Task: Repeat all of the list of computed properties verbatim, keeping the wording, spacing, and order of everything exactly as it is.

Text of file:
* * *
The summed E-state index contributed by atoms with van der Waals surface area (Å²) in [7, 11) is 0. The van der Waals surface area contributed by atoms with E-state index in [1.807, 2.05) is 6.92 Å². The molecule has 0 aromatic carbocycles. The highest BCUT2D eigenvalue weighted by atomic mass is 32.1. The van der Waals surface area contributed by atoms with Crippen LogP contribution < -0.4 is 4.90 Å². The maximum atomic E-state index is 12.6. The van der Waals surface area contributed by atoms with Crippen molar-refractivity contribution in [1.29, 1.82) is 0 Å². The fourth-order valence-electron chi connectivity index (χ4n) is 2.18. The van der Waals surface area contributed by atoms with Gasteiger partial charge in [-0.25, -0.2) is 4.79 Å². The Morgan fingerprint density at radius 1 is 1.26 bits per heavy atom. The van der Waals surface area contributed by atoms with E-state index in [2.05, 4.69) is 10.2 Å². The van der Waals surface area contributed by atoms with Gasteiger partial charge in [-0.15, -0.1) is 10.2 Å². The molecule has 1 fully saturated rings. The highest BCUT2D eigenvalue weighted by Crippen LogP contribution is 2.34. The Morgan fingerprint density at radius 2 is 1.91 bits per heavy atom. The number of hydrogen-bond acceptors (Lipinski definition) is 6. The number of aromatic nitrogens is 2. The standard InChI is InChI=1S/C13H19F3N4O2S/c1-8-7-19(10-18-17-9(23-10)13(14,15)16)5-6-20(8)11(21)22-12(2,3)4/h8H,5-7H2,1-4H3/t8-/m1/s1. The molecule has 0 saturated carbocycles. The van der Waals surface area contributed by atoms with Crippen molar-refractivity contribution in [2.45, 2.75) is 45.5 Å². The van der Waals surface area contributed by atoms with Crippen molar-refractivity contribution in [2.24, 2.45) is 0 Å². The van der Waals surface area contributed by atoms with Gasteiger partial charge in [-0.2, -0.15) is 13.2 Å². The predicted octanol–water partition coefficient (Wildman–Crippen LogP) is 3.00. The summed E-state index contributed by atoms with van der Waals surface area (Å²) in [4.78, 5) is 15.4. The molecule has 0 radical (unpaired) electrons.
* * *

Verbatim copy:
The summed E-state index contributed by atoms with van der Waals surface area (Å²) in [7, 11) is 0. The van der Waals surface area contributed by atoms with E-state index in [1.807, 2.05) is 6.92 Å². The molecule has 0 aromatic carbocycles. The highest BCUT2D eigenvalue weighted by atomic mass is 32.1. The van der Waals surface area contributed by atoms with Crippen LogP contribution < -0.4 is 4.90 Å². The maximum atomic E-state index is 12.6. The van der Waals surface area contributed by atoms with Crippen molar-refractivity contribution in [1.29, 1.82) is 0 Å². The fourth-order valence-electron chi connectivity index (χ4n) is 2.18. The van der Waals surface area contributed by atoms with Gasteiger partial charge in [-0.25, -0.2) is 4.79 Å². The Morgan fingerprint density at radius 1 is 1.26 bits per heavy atom. The van der Waals surface area contributed by atoms with E-state index in [2.05, 4.69) is 10.2 Å². The van der Waals surface area contributed by atoms with Gasteiger partial charge in [-0.15, -0.1) is 10.2 Å². The molecule has 1 fully saturated rings. The highest BCUT2D eigenvalue weighted by Crippen LogP contribution is 2.34. The Morgan fingerprint density at radius 2 is 1.91 bits per heavy atom. The number of hydrogen-bond acceptors (Lipinski definition) is 6. The number of aromatic nitrogens is 2. The standard InChI is InChI=1S/C13H19F3N4O2S/c1-8-7-19(10-18-17-9(23-10)13(14,15)16)5-6-20(8)11(21)22-12(2,3)4/h8H,5-7H2,1-4H3/t8-/m1/s1. The molecule has 0 saturated carbocycles. The van der Waals surface area contributed by atoms with Crippen molar-refractivity contribution in [2.45, 2.75) is 45.5 Å². The van der Waals surface area contributed by atoms with Crippen molar-refractivity contribution in [2.24, 2.45) is 0 Å². The van der Waals surface area contributed by atoms with Gasteiger partial charge in [-0.2, -0.15) is 13.2 Å². The predicted octanol–water partition coefficient (Wildman–Crippen LogP) is 3.00. The summed E-state index contributed by atoms with van der Waals surface area (Å²) in [4.78, 5) is 15.4. The molecule has 0 radical (unpaired) electrons.